“[The feeling of intimidation] didn’t encompass everybody,” Cardinal-Stewart said. “I felt like I was able to speak and have my questions addressed for the most part, even if no solutions were substantially offered.”
In a statement released May 10, the Indigenous Law Students’ Association (ILSA) said that the pervasive nature of systemic issues such as “racism, prejudice, and bias in all forms” need denunciation and strong action.
“We know there will be difficult conversations to be had and challenging decisions to be made in response to these events,” the statement said. “The work of dismantling systemic racism and discrimination takes all of us, and we are committed to … transparency and accountability.”
Cardinal-Stewart said that the May 4 instance has made students wary of the LSA.
“There’s no doubt that there has been a loss of trust for the LSA to represent the students with regards to the tuition hike but with recent talks with them, we are hopeful that could change,” she said.
LSA president apologizes for behaviour in email
In the email she sent out May 5, Bottos apologized to the students who were present at the first forum.
“It takes a great deal of courage and strength to come forward and speak in front of your Dean, the president of your LSA, and your peers, and I did not honour that with my actions,” Bottos said in the email.
In the email, Bottos attached her personal apology to the student she called hostile for “transparency and accountability.” In this email, she offered to remove herself as a moderator from the forums, to commit to ensuring “this does not happen again,” and to add an additional student forum that would be recorded for transparency.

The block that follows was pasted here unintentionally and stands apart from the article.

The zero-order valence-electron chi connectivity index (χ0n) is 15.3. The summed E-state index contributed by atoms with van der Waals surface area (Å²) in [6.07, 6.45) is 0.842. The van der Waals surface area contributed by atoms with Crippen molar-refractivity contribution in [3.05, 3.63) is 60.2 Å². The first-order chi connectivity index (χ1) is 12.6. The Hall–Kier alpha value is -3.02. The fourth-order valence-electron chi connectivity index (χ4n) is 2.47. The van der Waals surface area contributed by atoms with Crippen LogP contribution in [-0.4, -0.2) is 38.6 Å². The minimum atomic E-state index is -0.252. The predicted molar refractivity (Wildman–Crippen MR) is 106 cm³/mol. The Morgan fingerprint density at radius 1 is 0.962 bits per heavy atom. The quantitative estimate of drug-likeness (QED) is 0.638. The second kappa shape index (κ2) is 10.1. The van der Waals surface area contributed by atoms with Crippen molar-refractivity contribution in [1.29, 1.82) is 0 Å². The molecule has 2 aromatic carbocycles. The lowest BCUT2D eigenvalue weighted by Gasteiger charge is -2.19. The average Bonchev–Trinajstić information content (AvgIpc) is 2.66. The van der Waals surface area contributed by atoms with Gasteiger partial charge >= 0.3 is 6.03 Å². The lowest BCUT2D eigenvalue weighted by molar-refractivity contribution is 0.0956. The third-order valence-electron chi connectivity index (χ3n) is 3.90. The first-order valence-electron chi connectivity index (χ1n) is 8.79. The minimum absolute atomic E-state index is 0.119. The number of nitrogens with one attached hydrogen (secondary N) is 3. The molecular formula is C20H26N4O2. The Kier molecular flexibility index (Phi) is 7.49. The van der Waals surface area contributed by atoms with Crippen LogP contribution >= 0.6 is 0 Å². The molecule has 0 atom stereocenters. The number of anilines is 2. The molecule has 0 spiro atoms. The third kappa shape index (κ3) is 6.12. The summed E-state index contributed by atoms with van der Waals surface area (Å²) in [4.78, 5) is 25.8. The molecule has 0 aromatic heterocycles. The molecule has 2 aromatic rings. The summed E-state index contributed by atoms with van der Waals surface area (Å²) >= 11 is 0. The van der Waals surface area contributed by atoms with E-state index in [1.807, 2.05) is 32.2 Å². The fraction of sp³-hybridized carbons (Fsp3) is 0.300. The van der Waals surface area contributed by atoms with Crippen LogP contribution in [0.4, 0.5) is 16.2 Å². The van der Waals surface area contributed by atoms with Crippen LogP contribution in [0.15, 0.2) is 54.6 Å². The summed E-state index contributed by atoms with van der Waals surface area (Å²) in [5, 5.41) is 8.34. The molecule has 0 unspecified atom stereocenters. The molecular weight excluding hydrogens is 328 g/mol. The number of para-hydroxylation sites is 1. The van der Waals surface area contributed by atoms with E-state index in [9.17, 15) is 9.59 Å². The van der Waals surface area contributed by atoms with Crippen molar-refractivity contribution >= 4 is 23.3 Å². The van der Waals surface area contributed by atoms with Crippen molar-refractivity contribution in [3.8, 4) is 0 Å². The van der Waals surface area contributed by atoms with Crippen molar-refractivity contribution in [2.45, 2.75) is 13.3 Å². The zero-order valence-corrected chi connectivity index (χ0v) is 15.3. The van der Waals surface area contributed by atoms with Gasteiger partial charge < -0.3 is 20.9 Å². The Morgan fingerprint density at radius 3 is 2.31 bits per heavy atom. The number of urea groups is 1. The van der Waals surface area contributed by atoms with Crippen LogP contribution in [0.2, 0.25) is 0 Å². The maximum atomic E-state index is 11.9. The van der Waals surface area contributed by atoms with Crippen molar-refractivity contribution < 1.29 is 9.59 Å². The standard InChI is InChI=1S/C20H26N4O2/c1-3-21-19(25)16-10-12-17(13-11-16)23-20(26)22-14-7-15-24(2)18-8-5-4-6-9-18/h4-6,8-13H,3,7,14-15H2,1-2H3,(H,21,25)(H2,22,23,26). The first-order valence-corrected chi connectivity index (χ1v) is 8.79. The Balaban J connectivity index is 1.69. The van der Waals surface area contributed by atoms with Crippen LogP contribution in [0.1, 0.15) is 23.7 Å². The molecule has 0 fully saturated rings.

“I will do everything in my power, both as a person and as your LSA president, to ensure that BIPOC students feel welcomed to the table,” Bottos said in the email. “The challenges we are currently facing as a student body are hard enough without being marred by racist behaviour, and I promise to do better.”
Cardinal-Stewart said that she believes that Bottos is dedicated to working towards accountability and working with other student groups and individuals.
“There’s some really creative solutions that can help unite rather than divide [students],” she said. “I think working towards accountability and in the spirit of reconciliation will strive towards an equitable solution that tackles these systemic issues.”